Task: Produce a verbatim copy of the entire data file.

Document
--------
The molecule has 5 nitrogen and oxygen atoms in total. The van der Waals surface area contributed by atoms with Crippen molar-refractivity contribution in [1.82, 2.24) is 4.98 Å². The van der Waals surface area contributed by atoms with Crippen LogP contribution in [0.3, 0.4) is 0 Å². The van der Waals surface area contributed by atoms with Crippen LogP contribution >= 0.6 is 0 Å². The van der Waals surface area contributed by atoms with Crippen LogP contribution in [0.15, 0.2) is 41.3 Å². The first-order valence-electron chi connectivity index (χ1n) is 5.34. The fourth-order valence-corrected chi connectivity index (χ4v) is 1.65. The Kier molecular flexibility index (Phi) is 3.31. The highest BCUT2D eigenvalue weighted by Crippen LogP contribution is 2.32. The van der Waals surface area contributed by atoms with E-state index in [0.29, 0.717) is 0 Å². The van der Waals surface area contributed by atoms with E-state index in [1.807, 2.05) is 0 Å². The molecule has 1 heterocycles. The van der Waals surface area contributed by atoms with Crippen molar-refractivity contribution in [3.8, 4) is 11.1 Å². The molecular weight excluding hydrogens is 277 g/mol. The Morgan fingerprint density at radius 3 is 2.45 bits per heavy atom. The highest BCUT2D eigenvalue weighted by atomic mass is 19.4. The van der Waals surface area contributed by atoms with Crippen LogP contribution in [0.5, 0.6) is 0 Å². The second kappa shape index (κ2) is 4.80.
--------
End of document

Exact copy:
The molecule has 5 nitrogen and oxygen atoms in total. The van der Waals surface area contributed by atoms with Crippen molar-refractivity contribution in [1.82, 2.24) is 4.98 Å². The van der Waals surface area contributed by atoms with Crippen LogP contribution in [0.3, 0.4) is 0 Å². The van der Waals surface area contributed by atoms with Crippen LogP contribution >= 0.6 is 0 Å². The van der Waals surface area contributed by atoms with Crippen LogP contribution in [0.15, 0.2) is 41.3 Å². The first-order valence-electron chi connectivity index (χ1n) is 5.34. The fourth-order valence-corrected chi connectivity index (χ4v) is 1.65. The Kier molecular flexibility index (Phi) is 3.31. The highest BCUT2D eigenvalue weighted by Crippen LogP contribution is 2.32. The van der Waals surface area contributed by atoms with E-state index in [0.29, 0.717) is 0 Å². The van der Waals surface area contributed by atoms with E-state index in [1.807, 2.05) is 0 Å². The molecule has 1 heterocycles. The van der Waals surface area contributed by atoms with Crippen molar-refractivity contribution in [3.8, 4) is 11.1 Å². The molecular weight excluding hydrogens is 277 g/mol. The Morgan fingerprint density at radius 3 is 2.45 bits per heavy atom. The highest BCUT2D eigenvalue weighted by atomic mass is 19.4. The van der Waals surface area contributed by atoms with Crippen LogP contribution in [0.5, 0.6) is 0 Å². The second kappa shape index (κ2) is 4.80.